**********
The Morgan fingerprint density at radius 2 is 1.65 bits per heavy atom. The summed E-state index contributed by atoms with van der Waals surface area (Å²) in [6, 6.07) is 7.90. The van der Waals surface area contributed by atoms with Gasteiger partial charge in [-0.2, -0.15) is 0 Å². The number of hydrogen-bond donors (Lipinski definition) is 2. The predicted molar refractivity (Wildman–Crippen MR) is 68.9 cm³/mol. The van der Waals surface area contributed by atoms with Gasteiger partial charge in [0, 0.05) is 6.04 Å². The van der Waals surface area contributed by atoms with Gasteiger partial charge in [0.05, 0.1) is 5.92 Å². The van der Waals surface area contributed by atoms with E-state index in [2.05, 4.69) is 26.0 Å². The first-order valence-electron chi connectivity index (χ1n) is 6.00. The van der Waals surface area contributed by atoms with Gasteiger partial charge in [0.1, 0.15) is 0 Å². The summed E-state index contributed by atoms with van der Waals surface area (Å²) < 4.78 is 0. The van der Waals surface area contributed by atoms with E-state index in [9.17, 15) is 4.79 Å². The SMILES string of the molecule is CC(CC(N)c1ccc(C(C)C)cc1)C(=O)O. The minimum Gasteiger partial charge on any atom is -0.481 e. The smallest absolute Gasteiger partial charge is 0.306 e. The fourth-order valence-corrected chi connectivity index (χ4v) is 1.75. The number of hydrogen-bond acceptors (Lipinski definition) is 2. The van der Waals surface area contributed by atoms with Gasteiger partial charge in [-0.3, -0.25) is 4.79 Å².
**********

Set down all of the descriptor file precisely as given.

The Morgan fingerprint density at radius 2 is 1.65 bits per heavy atom. The summed E-state index contributed by atoms with van der Waals surface area (Å²) in [6, 6.07) is 7.90. The van der Waals surface area contributed by atoms with Gasteiger partial charge in [-0.2, -0.15) is 0 Å². The number of hydrogen-bond donors (Lipinski definition) is 2. The predicted molar refractivity (Wildman–Crippen MR) is 68.9 cm³/mol. The van der Waals surface area contributed by atoms with Gasteiger partial charge in [0, 0.05) is 6.04 Å². The van der Waals surface area contributed by atoms with Gasteiger partial charge in [0.05, 0.1) is 5.92 Å². The van der Waals surface area contributed by atoms with E-state index in [2.05, 4.69) is 26.0 Å². The first-order valence-electron chi connectivity index (χ1n) is 6.00. The van der Waals surface area contributed by atoms with Gasteiger partial charge in [0.1, 0.15) is 0 Å². The summed E-state index contributed by atoms with van der Waals surface area (Å²) < 4.78 is 0. The van der Waals surface area contributed by atoms with E-state index in [9.17, 15) is 4.79 Å². The SMILES string of the molecule is CC(CC(N)c1ccc(C(C)C)cc1)C(=O)O. The minimum Gasteiger partial charge on any atom is -0.481 e. The smallest absolute Gasteiger partial charge is 0.306 e. The fourth-order valence-corrected chi connectivity index (χ4v) is 1.75. The number of hydrogen-bond acceptors (Lipinski definition) is 2. The van der Waals surface area contributed by atoms with Gasteiger partial charge in [-0.3, -0.25) is 4.79 Å².